Pick the Best School Backpack for Your Child
The features to look for and smart steps for loading and carrying it right
Whether kids are heading off to their first year of Pre-K or their last year of high school, they all probably have one thing in common: the backpack they’re hoisting.
Though backpacks are an efficient way to carry school items, they can sometimes harm more than they help. More than 6,300 youngsters between ages 5 and 18 were treated in emergency rooms for backpack injuries in 2016, according to the Consumer Product Safety Commission.
“Backpacks help distribute the weight of the load among a child’s shoulder and back muscles, but if they’re not worn correctly or they’re too heavy, they can cause muscle strain,” says Pablo Castañeda, M.D., chief of pediatric orthopedic surgery at Hassenfeld Children’s Hospital at NYU Langone in New York City. Some other experts say overly heavy packs can harm joints and increase a child’s fall risks as well.
Here, expert advice on how to choose, load, and wear backpacks properly.
The Features Your Child Needs
Look for a backpack that is sturdy but lightweight, no wider than your child’s body, and size-wise, extends from about 2 inches below the shoulder blades to the waist. Reflective strips can make your child more visible. And consider these features:
Wide, padded shoulder straps. Skip drawstring backpacks, whose thin straps can dig into your little one’s shoulders and restrict blood flow to the area. This can lead to back, neck, and shoulder pain and temporary arm and hand numbness. And opt for backpacks with two straps. Those with only one strap can create an uneven load and strain muscles, Castañeda warns.
“You also need to make sure your child is wearing the backpack the way it’s meant to be worn—on both shoulders,” adds Sara Bohac, M.D., a pediatrician at the Cleveland Clinic.
Padded back. This helps protect kids from being poked by any sharp edges on objects inside the pack, such as the corner of a textbook, and makes the backpack more comfortable to wear.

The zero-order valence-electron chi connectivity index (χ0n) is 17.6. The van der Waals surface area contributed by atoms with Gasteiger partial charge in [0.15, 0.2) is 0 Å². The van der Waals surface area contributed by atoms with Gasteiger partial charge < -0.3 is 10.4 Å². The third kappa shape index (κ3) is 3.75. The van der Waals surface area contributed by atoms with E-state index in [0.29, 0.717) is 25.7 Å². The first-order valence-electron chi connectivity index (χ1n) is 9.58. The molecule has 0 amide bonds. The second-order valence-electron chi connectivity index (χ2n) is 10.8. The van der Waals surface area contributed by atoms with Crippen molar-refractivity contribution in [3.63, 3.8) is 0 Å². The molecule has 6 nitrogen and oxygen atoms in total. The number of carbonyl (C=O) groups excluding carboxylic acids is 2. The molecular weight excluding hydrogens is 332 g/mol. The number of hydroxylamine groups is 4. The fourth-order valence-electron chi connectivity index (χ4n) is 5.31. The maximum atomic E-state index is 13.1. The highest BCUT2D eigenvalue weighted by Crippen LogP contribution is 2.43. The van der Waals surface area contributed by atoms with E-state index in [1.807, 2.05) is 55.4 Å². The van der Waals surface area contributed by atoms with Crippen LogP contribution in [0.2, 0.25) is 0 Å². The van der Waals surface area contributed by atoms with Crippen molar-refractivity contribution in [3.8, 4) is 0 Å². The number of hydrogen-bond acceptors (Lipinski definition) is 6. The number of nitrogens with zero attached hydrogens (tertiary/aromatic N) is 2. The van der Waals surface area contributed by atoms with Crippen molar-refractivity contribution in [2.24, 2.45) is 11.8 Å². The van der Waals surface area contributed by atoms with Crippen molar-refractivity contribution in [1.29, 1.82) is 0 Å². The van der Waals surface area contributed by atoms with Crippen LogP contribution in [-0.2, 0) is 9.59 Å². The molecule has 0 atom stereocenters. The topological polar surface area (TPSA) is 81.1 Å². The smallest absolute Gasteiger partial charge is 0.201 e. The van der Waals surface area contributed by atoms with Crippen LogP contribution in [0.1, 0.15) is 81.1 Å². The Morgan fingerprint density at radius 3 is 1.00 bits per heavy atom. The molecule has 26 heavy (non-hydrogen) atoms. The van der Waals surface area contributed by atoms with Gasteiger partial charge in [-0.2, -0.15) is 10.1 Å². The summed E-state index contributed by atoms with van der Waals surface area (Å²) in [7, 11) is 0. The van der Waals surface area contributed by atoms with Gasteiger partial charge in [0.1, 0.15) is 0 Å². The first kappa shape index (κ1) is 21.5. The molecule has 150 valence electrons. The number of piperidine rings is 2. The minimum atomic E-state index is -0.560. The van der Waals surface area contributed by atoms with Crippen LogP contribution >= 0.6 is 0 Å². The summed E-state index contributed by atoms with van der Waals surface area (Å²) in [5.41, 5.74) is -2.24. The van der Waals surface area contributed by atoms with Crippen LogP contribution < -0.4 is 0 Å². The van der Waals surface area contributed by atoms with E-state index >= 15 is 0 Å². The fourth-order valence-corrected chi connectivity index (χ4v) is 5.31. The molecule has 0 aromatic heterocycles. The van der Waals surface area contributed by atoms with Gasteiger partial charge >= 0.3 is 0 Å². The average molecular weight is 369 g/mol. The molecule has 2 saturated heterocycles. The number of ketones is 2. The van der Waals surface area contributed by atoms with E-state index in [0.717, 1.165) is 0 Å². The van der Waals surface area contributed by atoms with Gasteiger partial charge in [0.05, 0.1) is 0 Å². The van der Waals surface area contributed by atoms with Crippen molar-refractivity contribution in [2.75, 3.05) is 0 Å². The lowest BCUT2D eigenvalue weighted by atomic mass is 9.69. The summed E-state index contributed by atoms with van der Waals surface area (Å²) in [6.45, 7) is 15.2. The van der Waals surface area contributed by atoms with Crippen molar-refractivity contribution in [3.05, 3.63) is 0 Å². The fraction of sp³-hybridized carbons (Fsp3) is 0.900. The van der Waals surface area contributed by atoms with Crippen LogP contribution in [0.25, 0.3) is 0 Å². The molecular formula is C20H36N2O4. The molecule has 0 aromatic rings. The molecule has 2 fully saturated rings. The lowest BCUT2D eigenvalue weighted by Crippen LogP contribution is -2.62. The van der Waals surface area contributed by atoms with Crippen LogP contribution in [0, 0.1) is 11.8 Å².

Waist strap. Though not essential, this feature, which helps spread out the weight of backpack contents more uniformly, may be useful for children who have several textbooks to transport.
Wheels. A rolling backpack may be a good option if your child sometimes lugs around a lot of heavy items. But check school policy; some have banned this style of backpack because it can pose a trip hazard for other youngsters, clog up hallways, be difficult to maneuver up and down stairs, and may not fit in lockers.
“It’s particularly an issue for younger elementary school-age kids, since a bag can start rolling down the hall and they don’t know how to control it,” says Jennifer Weiss, M.D., a pediatric orthopedic surgeon in Los Angeles and spokesperson for the American Academy of Orthopedic Surgeons.
Make Sure Kids Use Them Right
To help prevent injury, follow these steps:
Pack strategically. Try to place heavier items closest to the center of your child’s back and lighter items in the front of the pack, recommends the American Occupational Therapy Association (AOTA). But do make full use of all those nifty compartments and pockets so that most of the weight isn’t concentrated in just one spot. See a packing diagram here.
Check the weight. When loaded, the backpack should not weigh more than about 10 to 20 percent of your child’s body weight, according to the American Academy of Pediatrics (AAP). (Some other national health organizations recommend a maximum of only 10 or 15 percent of your child’s weight, so consider erring on the lower side of the AAP’s advice, especially for young children.) You can weigh a loaded pack on your bathroom scale.
Help If They Have Pain
If your child complains of mild back pain and you think it’s muscle-related, you can give her over-the-counter pain medication, such as ibuprofen, and apply a heating pad or hot water bottle to the sore area for brief periods over a couple of days.
But if discomfort persists, see your pediatrician. “Most of the time, kids I see who have low-back pain related to wearing a backpack have another underlying issue, such as weak core muscles,” explains Heather Fenton, M.D., a spokesperson for the AAP.
He or she could be experiencing another medical problem, such as scoliosis, which affects up to 3 percent of people and is most often diagnosed between ages 10 and 15. (Contrary to popular belief, wearing a backpack doesn’t worsen scoliosis, but it can sometimes make it more painful.)
If the lingering pain is muscle-related, your pediatrician may recommend specific back and core strengthening exercises or refer you to a physical therapist who can design a program for your child.